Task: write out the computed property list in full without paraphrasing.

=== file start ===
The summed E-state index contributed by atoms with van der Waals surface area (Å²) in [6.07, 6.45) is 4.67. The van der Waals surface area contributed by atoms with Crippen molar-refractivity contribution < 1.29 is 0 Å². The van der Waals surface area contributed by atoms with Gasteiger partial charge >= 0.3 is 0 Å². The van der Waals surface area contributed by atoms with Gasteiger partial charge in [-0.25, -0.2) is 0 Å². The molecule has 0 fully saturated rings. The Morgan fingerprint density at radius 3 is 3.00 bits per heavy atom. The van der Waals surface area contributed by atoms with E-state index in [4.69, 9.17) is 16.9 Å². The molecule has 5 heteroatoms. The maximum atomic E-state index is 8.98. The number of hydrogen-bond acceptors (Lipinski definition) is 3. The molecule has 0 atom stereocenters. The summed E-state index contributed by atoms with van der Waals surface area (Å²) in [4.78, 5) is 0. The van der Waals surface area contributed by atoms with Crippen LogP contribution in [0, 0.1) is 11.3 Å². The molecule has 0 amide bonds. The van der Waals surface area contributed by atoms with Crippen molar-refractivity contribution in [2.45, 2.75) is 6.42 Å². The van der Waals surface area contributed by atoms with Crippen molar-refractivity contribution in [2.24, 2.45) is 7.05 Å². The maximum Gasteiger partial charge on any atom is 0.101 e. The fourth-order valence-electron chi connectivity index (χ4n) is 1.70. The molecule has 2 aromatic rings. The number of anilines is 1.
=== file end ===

The summed E-state index contributed by atoms with van der Waals surface area (Å²) in [6.07, 6.45) is 4.67. The van der Waals surface area contributed by atoms with Crippen molar-refractivity contribution < 1.29 is 0 Å². The van der Waals surface area contributed by atoms with Gasteiger partial charge >= 0.3 is 0 Å². The van der Waals surface area contributed by atoms with Gasteiger partial charge in [-0.25, -0.2) is 0 Å². The molecule has 0 fully saturated rings. The Morgan fingerprint density at radius 3 is 3.00 bits per heavy atom. The van der Waals surface area contributed by atoms with E-state index in [4.69, 9.17) is 16.9 Å². The molecule has 5 heteroatoms. The maximum atomic E-state index is 8.98. The number of hydrogen-bond acceptors (Lipinski definition) is 3. The molecule has 0 atom stereocenters. The summed E-state index contributed by atoms with van der Waals surface area (Å²) in [4.78, 5) is 0. The van der Waals surface area contributed by atoms with Crippen LogP contribution in [0, 0.1) is 11.3 Å². The molecule has 0 amide bonds. The van der Waals surface area contributed by atoms with Crippen molar-refractivity contribution in [2.45, 2.75) is 6.42 Å². The van der Waals surface area contributed by atoms with Crippen molar-refractivity contribution in [2.24, 2.45) is 7.05 Å². The maximum Gasteiger partial charge on any atom is 0.101 e. The fourth-order valence-electron chi connectivity index (χ4n) is 1.70. The molecule has 2 aromatic rings. The number of anilines is 1.